Sappi chooses locally
New manager worked way up
December 27, 2019
Tom Radovich is the new managing director at the Cloquet Sappi mill.
The title is new, but the face is a familiar one, as Radovich has been interim mill manager for about three months and has worked at the Cloquet site since 1994, when he got an internship.
Radovich is excited to lead the local mill but acknowledged that the job comes with responsibilities.
"It's such an important business to the community, to so many people: not just the ones who work here, but secondary suppliers, truckers, companies that supply wood and all the raw materials we use. Secondary businesses like restaurants and other community businesses also rely on this site because it does pay very good wages. We're the largest manufacturing site here, and I think only the Fond du Lac casino has more employees.
"It's a lot of responsibility but at the same time you get the opportunity to lead and provide a different vision for the site."
Previous Cloquet mill managing director Mike Schultz was promoted to vice president of manufacturing for Sappi North America this fall.
Schultz said the decision to appoint Radovich was made with confidence.
"Tom's wealth of experience for the role, combined with his commitment toward the success of the mill, will ensure Sappi's continued progression as a leader in the industry," Schultz said.
In an interview with the Pine Knot News, Radovich said Sappi is doing well in a time when paper mills around the country are struggling. It's because the local mill has diversified into different wood products, he said.
"People associate this mill with a paper mill. We're actually a diversified forest products company," he said. "That helps sustain us through difficult markets because we offer more than just one product. We sell dissolving wood pulp, which is the raw material for different textiles and pharmaceutical products. We make graphic papers for high-end advertising and brochures. That's been a staple for many years. That coated-papers market has been declining for many years, but Sappi North America still has about 45 percent of that market, so we're still a big player. The last part of our business is a packaging product, called a litho-laminate. The product gets laminated on cardboard for point-of-advertising displays. When you walk into a Walmart, for example, and there's a box sitting there with different things in it. The laminate that's on that cardboard box is what we make."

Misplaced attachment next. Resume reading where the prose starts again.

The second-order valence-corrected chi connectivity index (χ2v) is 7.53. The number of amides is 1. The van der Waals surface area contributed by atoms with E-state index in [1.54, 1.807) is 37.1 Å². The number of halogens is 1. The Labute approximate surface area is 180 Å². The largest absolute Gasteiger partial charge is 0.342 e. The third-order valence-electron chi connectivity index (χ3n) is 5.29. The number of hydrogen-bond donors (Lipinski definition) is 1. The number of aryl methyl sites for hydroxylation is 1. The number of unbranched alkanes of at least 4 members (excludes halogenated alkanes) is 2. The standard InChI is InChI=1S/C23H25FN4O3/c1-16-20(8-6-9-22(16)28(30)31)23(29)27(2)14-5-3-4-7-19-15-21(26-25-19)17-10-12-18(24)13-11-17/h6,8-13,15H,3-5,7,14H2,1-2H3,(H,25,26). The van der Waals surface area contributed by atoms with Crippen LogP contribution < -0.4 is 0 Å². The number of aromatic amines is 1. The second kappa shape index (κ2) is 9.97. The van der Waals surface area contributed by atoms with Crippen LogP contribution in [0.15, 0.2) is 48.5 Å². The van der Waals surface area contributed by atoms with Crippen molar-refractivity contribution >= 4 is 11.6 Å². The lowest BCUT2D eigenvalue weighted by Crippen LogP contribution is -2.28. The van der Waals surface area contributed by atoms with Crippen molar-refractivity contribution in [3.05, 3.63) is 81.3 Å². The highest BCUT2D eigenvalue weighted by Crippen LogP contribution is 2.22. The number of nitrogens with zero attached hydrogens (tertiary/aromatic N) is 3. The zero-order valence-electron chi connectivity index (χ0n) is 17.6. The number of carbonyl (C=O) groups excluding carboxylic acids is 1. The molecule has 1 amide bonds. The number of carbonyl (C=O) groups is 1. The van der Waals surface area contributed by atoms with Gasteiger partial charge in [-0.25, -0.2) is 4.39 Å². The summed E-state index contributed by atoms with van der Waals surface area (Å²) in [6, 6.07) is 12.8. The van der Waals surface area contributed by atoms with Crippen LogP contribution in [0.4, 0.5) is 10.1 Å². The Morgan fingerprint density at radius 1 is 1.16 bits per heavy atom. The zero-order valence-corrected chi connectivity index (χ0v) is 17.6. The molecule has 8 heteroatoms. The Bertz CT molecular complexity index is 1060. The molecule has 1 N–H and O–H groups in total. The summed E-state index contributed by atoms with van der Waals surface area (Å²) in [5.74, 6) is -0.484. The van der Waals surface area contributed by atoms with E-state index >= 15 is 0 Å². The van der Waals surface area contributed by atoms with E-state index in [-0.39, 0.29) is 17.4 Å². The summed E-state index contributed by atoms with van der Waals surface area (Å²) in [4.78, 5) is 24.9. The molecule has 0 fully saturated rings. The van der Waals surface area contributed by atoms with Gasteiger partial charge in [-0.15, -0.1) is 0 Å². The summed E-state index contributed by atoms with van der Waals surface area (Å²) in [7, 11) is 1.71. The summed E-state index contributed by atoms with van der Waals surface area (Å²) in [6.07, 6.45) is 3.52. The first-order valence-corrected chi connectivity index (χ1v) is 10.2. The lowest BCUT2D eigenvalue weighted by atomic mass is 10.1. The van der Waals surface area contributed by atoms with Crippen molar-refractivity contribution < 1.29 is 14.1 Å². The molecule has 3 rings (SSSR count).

Radovich has experience with pretty much every part of the company, having worked his way through the different parts of the mill since that initial internship - which came after a degree in paper science and engineering from the University of Minnesota. The Hibbing native started as a process engineer in the technical department before moving to production engineer on the paper machines for a couple years until he was promoted to operation superintendent of both paper machines until 2007.
That was the year he became part of Project Athena: the $170 million project that converted the pulp mill into a facility that could make both specialized cellulose, or DWP, as well as paper pulp when needed. He led the paper mill conversion project for the new dry fiber building and the PM4 former upgrade.
Radovich became technical manager for the paper mill in 2015, and paper mill manager in 2017. According to a press release from Sappi North America, his direct leadership there was "instrumental in achieving the mill's record efficiency performance."
Radovich said he grew into leadership at the Cloquet mill.
"You work in your career and this is what ends up happening," he said. "You start off as an engineer, and pretty soon you start managing the process and managing people. You keep moving on and see a bigger picture. I'm excited about that."
He said he didn't do it alone.
"You can't get to this position without help from a lot of people," Radovich said.
When asked what he likes about living in Carlton County, the first thing the new executive director talks about is the people at the mill.
"I can't say enough about how nice it is to work at this facility and the people that work here," Radovich said. "I've been to other facilities and it's not the same. People are just so open and real here ... so friendly. They have a lot of integrity. People are very proud of what they do here and they recognize that it's a responsibility."
After that, he talked about hunting and fishing, coaching hockey, the change of seasons and all the other things that mark living in northern Minnesota.
He and his wife Julie have raised their three children - Matt, Allie and Lauren - here. They love living in Carlton County but also enjoy being only minutes away from Duluth, where he was born and has extended family. They go to University of Minnesota Duluth hockey games or a symphony performance.
And he talked about the company's commitment to employee safety and education, sustainability, and giving back.
"I look forward to strengthening these efforts further in the years to come in my new role," Radovich said.